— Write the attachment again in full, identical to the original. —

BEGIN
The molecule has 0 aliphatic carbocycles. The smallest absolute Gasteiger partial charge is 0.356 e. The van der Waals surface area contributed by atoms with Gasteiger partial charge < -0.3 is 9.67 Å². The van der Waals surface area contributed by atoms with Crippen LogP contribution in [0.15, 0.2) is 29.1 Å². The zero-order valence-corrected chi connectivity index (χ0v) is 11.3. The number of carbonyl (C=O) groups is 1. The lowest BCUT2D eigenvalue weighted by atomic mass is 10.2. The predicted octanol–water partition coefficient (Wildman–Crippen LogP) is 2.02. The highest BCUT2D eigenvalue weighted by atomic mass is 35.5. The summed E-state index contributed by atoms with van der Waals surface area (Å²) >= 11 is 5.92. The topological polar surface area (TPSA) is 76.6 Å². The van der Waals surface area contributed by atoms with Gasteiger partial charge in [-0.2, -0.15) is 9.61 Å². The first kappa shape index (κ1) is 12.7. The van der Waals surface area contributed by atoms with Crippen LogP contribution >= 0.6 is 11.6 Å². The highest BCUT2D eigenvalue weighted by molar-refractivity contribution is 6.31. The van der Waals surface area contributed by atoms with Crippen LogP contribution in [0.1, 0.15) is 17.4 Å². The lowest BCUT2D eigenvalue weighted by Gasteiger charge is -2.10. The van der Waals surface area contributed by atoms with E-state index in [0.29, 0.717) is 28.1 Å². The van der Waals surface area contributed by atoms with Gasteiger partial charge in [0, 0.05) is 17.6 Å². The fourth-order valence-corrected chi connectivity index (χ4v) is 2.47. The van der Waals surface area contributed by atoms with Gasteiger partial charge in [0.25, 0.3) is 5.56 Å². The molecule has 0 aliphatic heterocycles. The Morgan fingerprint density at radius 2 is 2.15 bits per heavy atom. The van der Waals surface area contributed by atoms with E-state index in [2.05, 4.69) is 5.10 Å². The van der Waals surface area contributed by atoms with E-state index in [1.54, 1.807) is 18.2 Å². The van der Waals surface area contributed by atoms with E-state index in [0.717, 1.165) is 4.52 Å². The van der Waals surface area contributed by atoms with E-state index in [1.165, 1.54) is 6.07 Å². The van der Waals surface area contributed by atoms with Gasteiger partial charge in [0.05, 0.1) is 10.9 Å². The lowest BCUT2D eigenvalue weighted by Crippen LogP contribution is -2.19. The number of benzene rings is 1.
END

The molecule has 0 aliphatic carbocycles. The smallest absolute Gasteiger partial charge is 0.356 e. The van der Waals surface area contributed by atoms with Gasteiger partial charge < -0.3 is 9.67 Å². The van der Waals surface area contributed by atoms with Crippen LogP contribution in [0.15, 0.2) is 29.1 Å². The zero-order valence-corrected chi connectivity index (χ0v) is 11.3. The number of carbonyl (C=O) groups is 1. The lowest BCUT2D eigenvalue weighted by atomic mass is 10.2. The predicted octanol–water partition coefficient (Wildman–Crippen LogP) is 2.02. The highest BCUT2D eigenvalue weighted by atomic mass is 35.5. The summed E-state index contributed by atoms with van der Waals surface area (Å²) >= 11 is 5.92. The topological polar surface area (TPSA) is 76.6 Å². The van der Waals surface area contributed by atoms with Gasteiger partial charge in [-0.2, -0.15) is 9.61 Å². The first kappa shape index (κ1) is 12.7. The van der Waals surface area contributed by atoms with Crippen LogP contribution >= 0.6 is 11.6 Å². The highest BCUT2D eigenvalue weighted by molar-refractivity contribution is 6.31. The van der Waals surface area contributed by atoms with Crippen LogP contribution in [0.1, 0.15) is 17.4 Å². The lowest BCUT2D eigenvalue weighted by Gasteiger charge is -2.10. The van der Waals surface area contributed by atoms with E-state index in [0.29, 0.717) is 28.1 Å². The van der Waals surface area contributed by atoms with Gasteiger partial charge in [0, 0.05) is 17.6 Å². The fourth-order valence-corrected chi connectivity index (χ4v) is 2.47. The van der Waals surface area contributed by atoms with Gasteiger partial charge in [0.25, 0.3) is 5.56 Å². The molecule has 0 aliphatic heterocycles. The Morgan fingerprint density at radius 2 is 2.15 bits per heavy atom. The van der Waals surface area contributed by atoms with E-state index in [2.05, 4.69) is 5.10 Å². The van der Waals surface area contributed by atoms with E-state index in [1.54, 1.807) is 18.2 Å². The van der Waals surface area contributed by atoms with E-state index in [0.717, 1.165) is 4.52 Å². The van der Waals surface area contributed by atoms with E-state index in [1.165, 1.54) is 6.07 Å². The van der Waals surface area contributed by atoms with Gasteiger partial charge in [0.05, 0.1) is 10.9 Å². The lowest BCUT2D eigenvalue weighted by Crippen LogP contribution is -2.19. The number of benzene rings is 1.